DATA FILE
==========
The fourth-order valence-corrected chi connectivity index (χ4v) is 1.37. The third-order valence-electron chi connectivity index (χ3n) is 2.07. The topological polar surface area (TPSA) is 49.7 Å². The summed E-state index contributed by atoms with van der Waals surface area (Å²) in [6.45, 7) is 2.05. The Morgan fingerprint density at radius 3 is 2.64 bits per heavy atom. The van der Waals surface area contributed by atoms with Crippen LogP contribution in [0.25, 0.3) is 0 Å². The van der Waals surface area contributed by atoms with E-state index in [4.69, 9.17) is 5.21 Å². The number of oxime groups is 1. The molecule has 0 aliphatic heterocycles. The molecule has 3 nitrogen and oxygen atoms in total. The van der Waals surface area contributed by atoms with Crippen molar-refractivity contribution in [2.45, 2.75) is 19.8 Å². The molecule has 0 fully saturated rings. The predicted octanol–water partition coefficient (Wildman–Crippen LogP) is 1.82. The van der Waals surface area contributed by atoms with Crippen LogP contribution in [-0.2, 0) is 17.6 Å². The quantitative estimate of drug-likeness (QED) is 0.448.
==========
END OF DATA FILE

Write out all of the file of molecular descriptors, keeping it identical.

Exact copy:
The fourth-order valence-corrected chi connectivity index (χ4v) is 1.37. The third-order valence-electron chi connectivity index (χ3n) is 2.07. The topological polar surface area (TPSA) is 49.7 Å². The summed E-state index contributed by atoms with van der Waals surface area (Å²) in [6.45, 7) is 2.05. The Morgan fingerprint density at radius 3 is 2.64 bits per heavy atom. The van der Waals surface area contributed by atoms with Crippen LogP contribution in [0.25, 0.3) is 0 Å². The van der Waals surface area contributed by atoms with E-state index in [4.69, 9.17) is 5.21 Å². The number of oxime groups is 1. The molecule has 0 aliphatic heterocycles. The molecule has 3 nitrogen and oxygen atoms in total. The van der Waals surface area contributed by atoms with Crippen molar-refractivity contribution in [2.45, 2.75) is 19.8 Å². The molecule has 0 fully saturated rings. The predicted octanol–water partition coefficient (Wildman–Crippen LogP) is 1.82. The van der Waals surface area contributed by atoms with Crippen LogP contribution in [-0.2, 0) is 17.6 Å². The quantitative estimate of drug-likeness (QED) is 0.448.